But evidently that was not the case.

"I'm going to go out and look for him. He'll be easy enough to sense, with his strength," Madara said. "Tell Hinoe that this is what I'm doing. And if Takashi comes back before I do, tell him to stay put."

"Yes, Madara."

Muttering under his breath about the effort it took to watch over foolish human brats, he took off toward the sky.

Keeping the mountain constantly in front of him, Takashi was not paying attention to the area he had walked into. That he was no longer in the shopping area but a residential one made no impression on him.

Though today had been far more enjoyable than the last time, Takashi was more than ready to go home. Seeing the position of the sun in the sky, he frowned. It was far later than he had expected. If he got home after Madara-sama, Madara-sama was going to be very, very unhappy with him.

Under any other circumstances Takashi would get a growling lecture, but coming home late while doing something Madara-sama already disapproved of? Takashi shuddered. Though Takashi knew that Madara-sama would never harm him, when angry, he could be… scary.

He knew that Madara-sama was unhappy that he was spending so much time with Natori-san. Hinoe-san, when asked, had reassured him and said that Madara-sama was simply being jealous, but Takashi occasionally wondered if there was something more than that.

Did Madara-sama worry that Takashi would choose Natori-san over Madara-sama?

Takashi giggled at the thought.

No, Hinoe-san was right. It probably was jealousy.

The thought cheered him up immensely, and he picked up speed and began to run, enjoying the flat road before him. It wasn't half as fun as going through obstacles on the mountain, but it was nice to see how fast he could run. And the shoes Natori-san gave him had a much better grip than straw sandals.

It did not have enough grip though, to get him to stop before he ran into the woman who had suddenly appeared from a side street in front of him.


"Ah!" Stumbling backwards, Takashi stared in horror at the woman lying sprawled on the road. She had been grocery shopping. Vegetables were strewn around her, some having rolled as far as to the other side of the road. Some of the plastic bags had ripped, and more items peeked out from the holes. He felt himself starting to panic. What was he going to do? He closed his eyes tightly, suddenly wishing that he had never come down the mountain. Here was more proof that he was cursed, that he harmed humans around him. "I'm sorry. I'm so sorry. So sorry. I'm sorry!"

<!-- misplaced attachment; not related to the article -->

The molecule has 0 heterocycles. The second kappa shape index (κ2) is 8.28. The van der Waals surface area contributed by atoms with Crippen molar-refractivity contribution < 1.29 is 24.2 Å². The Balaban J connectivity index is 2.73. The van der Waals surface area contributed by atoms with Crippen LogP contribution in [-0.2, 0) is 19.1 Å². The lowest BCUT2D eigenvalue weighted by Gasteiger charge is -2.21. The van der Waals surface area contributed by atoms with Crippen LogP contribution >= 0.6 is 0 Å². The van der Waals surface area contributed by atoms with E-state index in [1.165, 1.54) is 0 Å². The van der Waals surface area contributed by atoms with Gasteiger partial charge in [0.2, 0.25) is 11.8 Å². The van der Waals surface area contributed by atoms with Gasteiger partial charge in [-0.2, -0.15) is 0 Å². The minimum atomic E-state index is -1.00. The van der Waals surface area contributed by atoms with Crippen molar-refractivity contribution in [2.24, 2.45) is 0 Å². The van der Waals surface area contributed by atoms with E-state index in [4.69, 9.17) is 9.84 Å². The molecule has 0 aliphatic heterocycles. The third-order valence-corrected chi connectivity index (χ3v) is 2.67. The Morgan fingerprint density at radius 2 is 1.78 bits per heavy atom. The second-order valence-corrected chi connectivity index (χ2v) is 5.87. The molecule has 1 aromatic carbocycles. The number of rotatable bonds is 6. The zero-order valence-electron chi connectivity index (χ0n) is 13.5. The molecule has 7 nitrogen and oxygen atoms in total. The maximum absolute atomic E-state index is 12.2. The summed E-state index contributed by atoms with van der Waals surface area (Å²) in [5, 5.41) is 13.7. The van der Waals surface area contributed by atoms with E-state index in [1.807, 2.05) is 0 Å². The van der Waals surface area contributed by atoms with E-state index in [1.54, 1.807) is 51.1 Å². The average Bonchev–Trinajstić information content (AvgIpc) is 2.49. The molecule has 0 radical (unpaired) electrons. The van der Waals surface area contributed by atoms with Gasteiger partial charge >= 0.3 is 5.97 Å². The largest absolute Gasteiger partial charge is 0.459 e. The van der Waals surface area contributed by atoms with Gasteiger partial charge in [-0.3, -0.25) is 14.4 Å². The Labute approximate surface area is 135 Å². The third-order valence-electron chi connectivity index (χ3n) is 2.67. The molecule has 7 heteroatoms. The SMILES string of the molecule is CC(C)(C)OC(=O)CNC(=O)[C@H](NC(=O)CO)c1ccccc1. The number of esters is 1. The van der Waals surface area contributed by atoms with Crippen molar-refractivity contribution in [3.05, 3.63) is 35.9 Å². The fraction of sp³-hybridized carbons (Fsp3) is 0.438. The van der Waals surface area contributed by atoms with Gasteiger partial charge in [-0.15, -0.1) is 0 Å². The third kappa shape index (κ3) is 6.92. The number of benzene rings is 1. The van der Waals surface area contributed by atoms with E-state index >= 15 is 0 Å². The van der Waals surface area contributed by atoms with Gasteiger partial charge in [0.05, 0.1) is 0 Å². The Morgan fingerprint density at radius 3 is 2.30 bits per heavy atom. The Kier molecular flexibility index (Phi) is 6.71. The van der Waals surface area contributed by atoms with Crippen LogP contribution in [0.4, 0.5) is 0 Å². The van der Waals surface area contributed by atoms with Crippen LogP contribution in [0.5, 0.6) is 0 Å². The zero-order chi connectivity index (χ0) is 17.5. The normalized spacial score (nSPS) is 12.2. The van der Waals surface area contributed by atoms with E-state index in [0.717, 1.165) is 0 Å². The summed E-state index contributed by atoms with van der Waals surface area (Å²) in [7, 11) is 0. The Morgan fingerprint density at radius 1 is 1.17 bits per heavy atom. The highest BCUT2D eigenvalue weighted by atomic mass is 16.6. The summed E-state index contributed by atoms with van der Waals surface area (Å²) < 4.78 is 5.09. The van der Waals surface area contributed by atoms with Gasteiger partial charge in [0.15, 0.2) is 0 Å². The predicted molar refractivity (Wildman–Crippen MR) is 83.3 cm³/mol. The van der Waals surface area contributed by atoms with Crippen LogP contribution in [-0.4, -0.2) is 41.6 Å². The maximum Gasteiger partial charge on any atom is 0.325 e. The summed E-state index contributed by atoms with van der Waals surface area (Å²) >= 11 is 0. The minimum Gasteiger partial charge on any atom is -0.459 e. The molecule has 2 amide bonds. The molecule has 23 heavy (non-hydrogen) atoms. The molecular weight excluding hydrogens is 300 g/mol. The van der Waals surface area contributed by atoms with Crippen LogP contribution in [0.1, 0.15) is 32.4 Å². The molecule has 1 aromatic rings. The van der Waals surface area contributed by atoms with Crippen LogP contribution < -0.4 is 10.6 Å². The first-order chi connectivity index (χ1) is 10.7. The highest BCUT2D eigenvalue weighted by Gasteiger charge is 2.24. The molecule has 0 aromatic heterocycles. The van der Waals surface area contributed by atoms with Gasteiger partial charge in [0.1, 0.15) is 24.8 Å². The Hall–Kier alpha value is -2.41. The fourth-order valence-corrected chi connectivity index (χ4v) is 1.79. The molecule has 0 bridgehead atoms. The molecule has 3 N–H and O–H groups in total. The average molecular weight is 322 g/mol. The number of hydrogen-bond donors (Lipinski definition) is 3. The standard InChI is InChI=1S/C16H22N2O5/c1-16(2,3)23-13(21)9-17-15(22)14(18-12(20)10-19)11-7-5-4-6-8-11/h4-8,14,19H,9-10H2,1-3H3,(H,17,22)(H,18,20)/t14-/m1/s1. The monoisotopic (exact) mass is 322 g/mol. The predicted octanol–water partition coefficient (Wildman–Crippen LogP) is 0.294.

A soft hand touched his cheek, startling him enough that he looked up.

"Child, are you all right?"

Takashi stared, not daring to believe that the woman he had just ran into was not angry. But as he nodded, stiffly, he saw her give a sigh of relief, then smile.

"Oh thank goodness. Silly me, I really should watch where I'm going." She smiled. "And now look. Because of my carelessness, I've ruined the groceries."

"I'll help," Takashi said, the words out before he could think. "Where do you live? I'll help you carry them home." With the bags ruined, the woman would need the help.

"Oh no, it's so late, your parents must be worried," the woman exclaimed.

"No, it's really okay."

"Are you sure?"

She reached out to touch him again, this time on his shoulder. Takashi stared at the hand, then back up at the woman.

Her eyes are the kindest I've ever seen.

The thought, all unbidden, rose up in his mind. Takashi felt a warmth he had never experienced before.

"Where do you live?" he asked.

"Down this road," she said, pointing in the direction of the mountain.

Takashi smiled. Without thinking, he answered, "Oh, I live down that way too."

"You do? I've never seen you before though."

Realizing his mistake, Takashi paled.

"Ah, no. I mean, I on the moun—the other side of the mountain," he corrected himself.

"Hmm, I see." Takashi watched her worriedly, wondering if the woman was going to call him out on his obvious lie. But instead, much to his surprise, the woman decided to take his words at face value. "All right then. If it's on your way home, I suppose I could let you help," she said. The gentle words and kind expression on her face revealed nothing of what she was thinking. It was as if she instinctively knew there were some things that she shouldn't ask. "Oh, and since you're helping, let me introduce myself." She laughed softly. "I'm hopeless aren't I? Not only can I not watch where I'm going, I'm starting to forget my manners." Straightening, she looked at him and bowed slightly. "I'm Touko. Fujiwara Touko."

"Fujiwara-san," Takashi said.

"Touko is fine."

"T-Touko-san." Takashi bowed. "I'm Natsume Takashi."

"Takashi-kun, is that right? Well, let's start off by picking up these vegetables."

With two to pick things up, it went quickly, and soon Takashi found himself listening to Touko-san chatter about her garden and what she was planning to make with the groceries. He did not really listen to everything she said, but Takashi found himself enjoying just being with her. There was something oddly soothing about her presence. That she hadn't immediately rejected him out of hand was also reassuring. Strange, but reassuring.

They reached a large, cozy looking house, and Touko-san ran ahead to open the door.